"This is unprecedented": Irish Minister of State for Flood Relief on tropical storm Ophelia

October 16, 2017 by  
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When you hear the word ‘ hurricane ,’ you probably don’t think about Ireland . But Tropical Storm Ophelia, which has been downgraded from its status as a hurricane, is on a path towards the country, with warnings of high seas, power outages , and hazardous conditions. Minister for Flood Relief Kevin Moran said at a Dublin press conference, “This is unprecedented.” An Atlantic hurricane has been whirling towards the United Kingdom . Although Ophelia is an ex-hurricane, the Irish Meteorological Service, Met Éireann , is warning of violent and destructive wind gusts that could reach between 120 and 150 kilometers per hour (km/h), or around 75 to 93 miles per hour (mph). They said heavy rain and storm surges in some coastal areas will lead to flooding , posing a danger to human property and lives. Related: How Hurricane Irma changed the colors of these Caribbean islands As many as 100,000 homes and businesses in the country have lost power, as power lines have been knocked down. An Electricity Supply Board spokesperson said earlier today many of the power lines are still live and asked people to stay away. The Met Éireann said at Cork Airport, wind gusts of 124 km/h, or 77 mph, were recorded; at Fastnet Rock wind gusts were 176 km/h, or 109 mph. The United Kingdom Met Office issued an amber weather warning for Northern Ireland, southwest Scotland, Strathclyde, and Wales. They issued yellow warnings for 11 locations, including western areas in England and Yorkshire. A status red weather warning applies to all cities and counties in Ireland, according to prime minister Leo Varadkar, who told people to stay indoors. Speaking of Debbie, the largest storm recorded in the history of Ireland in the 1960’s, he said, “The last time we had a storm this severe 11 lives were lost so safety is our number one priority.” Via The Guardian Images via NOAA/NASA Goddard Rapid Response Team and Met Éireann on Twitter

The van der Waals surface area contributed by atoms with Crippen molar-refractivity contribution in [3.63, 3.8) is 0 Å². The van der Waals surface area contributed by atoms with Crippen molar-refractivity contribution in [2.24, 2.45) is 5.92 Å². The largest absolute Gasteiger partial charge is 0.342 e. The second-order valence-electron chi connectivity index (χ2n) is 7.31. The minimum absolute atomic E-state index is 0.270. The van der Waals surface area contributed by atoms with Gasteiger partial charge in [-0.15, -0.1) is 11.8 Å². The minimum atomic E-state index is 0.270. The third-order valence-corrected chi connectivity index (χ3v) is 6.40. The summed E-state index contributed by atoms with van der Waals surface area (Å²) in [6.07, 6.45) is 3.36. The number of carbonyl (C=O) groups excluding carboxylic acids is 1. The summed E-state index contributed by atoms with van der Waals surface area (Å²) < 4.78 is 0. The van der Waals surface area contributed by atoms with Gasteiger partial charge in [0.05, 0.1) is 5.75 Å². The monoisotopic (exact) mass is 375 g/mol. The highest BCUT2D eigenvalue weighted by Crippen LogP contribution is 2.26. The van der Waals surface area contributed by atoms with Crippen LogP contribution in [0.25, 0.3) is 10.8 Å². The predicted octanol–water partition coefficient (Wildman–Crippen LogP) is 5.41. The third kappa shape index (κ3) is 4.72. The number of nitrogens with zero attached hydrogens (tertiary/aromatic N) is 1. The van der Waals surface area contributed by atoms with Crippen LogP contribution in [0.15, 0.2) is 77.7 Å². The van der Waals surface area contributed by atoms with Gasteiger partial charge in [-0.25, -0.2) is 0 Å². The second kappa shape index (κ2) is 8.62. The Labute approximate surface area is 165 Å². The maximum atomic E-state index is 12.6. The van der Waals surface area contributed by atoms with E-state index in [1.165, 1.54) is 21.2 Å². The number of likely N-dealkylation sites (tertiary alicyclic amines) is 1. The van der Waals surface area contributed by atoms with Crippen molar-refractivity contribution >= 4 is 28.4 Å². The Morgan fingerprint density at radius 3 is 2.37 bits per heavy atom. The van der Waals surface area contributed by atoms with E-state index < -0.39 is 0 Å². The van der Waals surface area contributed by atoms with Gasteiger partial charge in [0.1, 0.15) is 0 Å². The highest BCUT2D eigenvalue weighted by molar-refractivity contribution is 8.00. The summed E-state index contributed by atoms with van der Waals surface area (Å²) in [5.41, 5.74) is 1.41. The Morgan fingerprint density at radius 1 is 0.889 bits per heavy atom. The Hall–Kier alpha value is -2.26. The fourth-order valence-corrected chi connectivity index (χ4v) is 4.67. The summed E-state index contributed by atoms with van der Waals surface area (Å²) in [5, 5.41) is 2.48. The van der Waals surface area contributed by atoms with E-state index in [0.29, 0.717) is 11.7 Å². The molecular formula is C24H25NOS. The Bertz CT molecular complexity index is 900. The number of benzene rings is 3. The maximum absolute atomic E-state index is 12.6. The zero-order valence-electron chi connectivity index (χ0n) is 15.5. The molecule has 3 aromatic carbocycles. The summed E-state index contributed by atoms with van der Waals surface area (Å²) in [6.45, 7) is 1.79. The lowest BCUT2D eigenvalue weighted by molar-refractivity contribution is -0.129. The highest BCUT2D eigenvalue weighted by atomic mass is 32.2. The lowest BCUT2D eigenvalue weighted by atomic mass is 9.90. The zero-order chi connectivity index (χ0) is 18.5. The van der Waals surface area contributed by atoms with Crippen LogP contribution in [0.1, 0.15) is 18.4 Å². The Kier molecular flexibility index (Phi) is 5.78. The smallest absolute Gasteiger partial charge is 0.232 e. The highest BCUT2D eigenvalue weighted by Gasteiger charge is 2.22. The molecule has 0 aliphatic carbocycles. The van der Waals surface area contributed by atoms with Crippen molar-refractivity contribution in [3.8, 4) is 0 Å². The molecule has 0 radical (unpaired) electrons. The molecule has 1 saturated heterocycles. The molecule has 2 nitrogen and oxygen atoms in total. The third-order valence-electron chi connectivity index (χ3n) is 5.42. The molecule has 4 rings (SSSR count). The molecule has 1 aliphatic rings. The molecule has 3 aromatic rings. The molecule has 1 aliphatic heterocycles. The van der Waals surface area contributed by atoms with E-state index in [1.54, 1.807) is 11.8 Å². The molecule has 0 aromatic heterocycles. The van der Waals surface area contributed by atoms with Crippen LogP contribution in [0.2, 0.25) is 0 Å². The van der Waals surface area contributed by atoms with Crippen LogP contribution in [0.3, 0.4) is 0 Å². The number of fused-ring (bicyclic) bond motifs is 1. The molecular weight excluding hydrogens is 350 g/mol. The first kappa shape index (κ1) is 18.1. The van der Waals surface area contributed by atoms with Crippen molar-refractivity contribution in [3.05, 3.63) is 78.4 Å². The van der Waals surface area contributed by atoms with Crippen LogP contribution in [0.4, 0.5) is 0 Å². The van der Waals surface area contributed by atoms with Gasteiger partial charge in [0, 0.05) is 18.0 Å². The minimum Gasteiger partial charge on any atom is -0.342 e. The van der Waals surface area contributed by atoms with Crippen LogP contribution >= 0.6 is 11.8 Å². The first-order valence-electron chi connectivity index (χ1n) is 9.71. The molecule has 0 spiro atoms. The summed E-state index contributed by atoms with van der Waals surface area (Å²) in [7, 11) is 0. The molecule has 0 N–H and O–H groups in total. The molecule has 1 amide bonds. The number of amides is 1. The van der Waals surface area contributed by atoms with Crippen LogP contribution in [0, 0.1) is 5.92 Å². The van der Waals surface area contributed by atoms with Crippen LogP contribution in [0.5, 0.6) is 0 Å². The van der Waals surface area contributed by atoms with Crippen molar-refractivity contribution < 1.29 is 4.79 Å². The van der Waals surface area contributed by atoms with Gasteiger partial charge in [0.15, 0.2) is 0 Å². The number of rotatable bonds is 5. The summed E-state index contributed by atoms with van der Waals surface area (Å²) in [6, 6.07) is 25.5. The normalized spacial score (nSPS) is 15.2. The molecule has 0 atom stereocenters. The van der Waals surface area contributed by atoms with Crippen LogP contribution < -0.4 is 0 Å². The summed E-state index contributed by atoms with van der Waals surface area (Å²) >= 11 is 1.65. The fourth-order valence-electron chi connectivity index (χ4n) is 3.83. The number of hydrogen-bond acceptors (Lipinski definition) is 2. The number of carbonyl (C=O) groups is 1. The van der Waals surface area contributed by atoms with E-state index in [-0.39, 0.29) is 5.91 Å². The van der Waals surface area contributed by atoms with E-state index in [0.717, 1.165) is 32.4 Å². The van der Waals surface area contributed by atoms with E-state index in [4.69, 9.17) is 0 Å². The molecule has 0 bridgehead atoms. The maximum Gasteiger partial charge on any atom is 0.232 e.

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"This is unprecedented": Irish Minister of State for Flood Relief on tropical storm Ophelia

A puzzle-like aluminum faade wraps around Bergens National Academy of the Arts

October 16, 2017 by  
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Snøhetta ’s recently completed National Academy of the Arts in Bergen is wrapped in an innovative prefab façade made of raw aluminum elements . The new facility is built to withstand the rainy climate of the Norwegian west coast and offer a durable, robust space where KMD’s 350 art and design students can learn and collaborate under one roof. The building replaces the former Bergen Academy of Art & Design (KHiB) and assembles the previously scattered faculty buildings under one roof. It has two main axes–one internal, dedicated to students and staff, and one external, open to the public. Related: Snøhetta unveils spectacular makeover for nation’s second-largest waterfall The most prominent features of the building are in the large project hall situated at the point where the two axes cross. The entrance is connected to a large outdoor plaza which makes the building inviting and engaged in a dialogue with Bergen’s city center. Related: Iridescent hand-folded metal panels clad Snøhetta’s Learning Center at Toronto’s Ryerson University Prefab raw aluminum elements clad the building’s exterior, with 900 varied sized seawater-durable crude aluminum elements protruding from the wall at varying distances. Large cantilevered box-shaped windows punctuate the rhythm of the metal surface. The crude aluminum surfaces can withstand the rainy coastal climate and will gradually weather and oxidize, heightening the variations in colors and textures. + Snøhetta Lead photo by Trond Isaksen